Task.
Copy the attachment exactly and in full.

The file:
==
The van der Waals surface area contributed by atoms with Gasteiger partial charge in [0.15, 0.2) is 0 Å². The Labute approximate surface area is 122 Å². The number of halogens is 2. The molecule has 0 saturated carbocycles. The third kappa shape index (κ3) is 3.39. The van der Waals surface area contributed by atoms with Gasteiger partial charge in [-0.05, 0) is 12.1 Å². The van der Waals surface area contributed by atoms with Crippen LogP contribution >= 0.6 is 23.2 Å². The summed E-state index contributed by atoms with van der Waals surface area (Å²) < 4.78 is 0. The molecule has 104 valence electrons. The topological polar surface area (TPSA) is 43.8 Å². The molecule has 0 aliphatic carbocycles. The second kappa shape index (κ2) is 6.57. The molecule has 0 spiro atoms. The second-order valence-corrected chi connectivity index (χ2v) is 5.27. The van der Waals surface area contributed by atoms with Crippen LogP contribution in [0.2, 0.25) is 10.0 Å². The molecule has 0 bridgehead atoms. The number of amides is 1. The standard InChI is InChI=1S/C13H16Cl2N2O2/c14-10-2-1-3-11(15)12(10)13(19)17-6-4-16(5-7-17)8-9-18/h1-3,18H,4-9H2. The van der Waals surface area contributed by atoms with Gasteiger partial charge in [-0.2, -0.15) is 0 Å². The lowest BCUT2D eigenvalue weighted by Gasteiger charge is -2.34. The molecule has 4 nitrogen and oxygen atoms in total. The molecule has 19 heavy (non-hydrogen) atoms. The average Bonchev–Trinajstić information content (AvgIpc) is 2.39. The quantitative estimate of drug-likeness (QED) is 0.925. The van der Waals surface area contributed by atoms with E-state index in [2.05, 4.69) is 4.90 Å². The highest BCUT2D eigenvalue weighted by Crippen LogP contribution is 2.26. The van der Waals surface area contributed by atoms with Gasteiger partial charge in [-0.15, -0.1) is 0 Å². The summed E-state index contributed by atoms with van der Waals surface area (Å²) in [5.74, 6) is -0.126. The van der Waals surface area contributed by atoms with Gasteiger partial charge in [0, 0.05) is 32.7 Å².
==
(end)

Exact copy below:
The van der Waals surface area contributed by atoms with Gasteiger partial charge in [0.15, 0.2) is 0 Å². The Labute approximate surface area is 122 Å². The number of halogens is 2. The molecule has 0 saturated carbocycles. The third kappa shape index (κ3) is 3.39. The van der Waals surface area contributed by atoms with Gasteiger partial charge in [-0.05, 0) is 12.1 Å². The van der Waals surface area contributed by atoms with Crippen LogP contribution >= 0.6 is 23.2 Å². The summed E-state index contributed by atoms with van der Waals surface area (Å²) < 4.78 is 0. The molecule has 104 valence electrons. The topological polar surface area (TPSA) is 43.8 Å². The molecule has 0 aliphatic carbocycles. The second kappa shape index (κ2) is 6.57. The molecule has 0 spiro atoms. The second-order valence-corrected chi connectivity index (χ2v) is 5.27. The van der Waals surface area contributed by atoms with Crippen LogP contribution in [0.2, 0.25) is 10.0 Å². The molecule has 0 bridgehead atoms. The number of amides is 1. The standard InChI is InChI=1S/C13H16Cl2N2O2/c14-10-2-1-3-11(15)12(10)13(19)17-6-4-16(5-7-17)8-9-18/h1-3,18H,4-9H2. The van der Waals surface area contributed by atoms with Gasteiger partial charge in [-0.2, -0.15) is 0 Å². The lowest BCUT2D eigenvalue weighted by Gasteiger charge is -2.34. The molecule has 4 nitrogen and oxygen atoms in total. The molecule has 19 heavy (non-hydrogen) atoms. The average Bonchev–Trinajstić information content (AvgIpc) is 2.39. The quantitative estimate of drug-likeness (QED) is 0.925. The van der Waals surface area contributed by atoms with E-state index in [2.05, 4.69) is 4.90 Å². The highest BCUT2D eigenvalue weighted by Crippen LogP contribution is 2.26. The van der Waals surface area contributed by atoms with Gasteiger partial charge in [-0.15, -0.1) is 0 Å². The summed E-state index contributed by atoms with van der Waals surface area (Å²) in [5.74, 6) is -0.126. The van der Waals surface area contributed by atoms with Gasteiger partial charge in [0, 0.05) is 32.7 Å².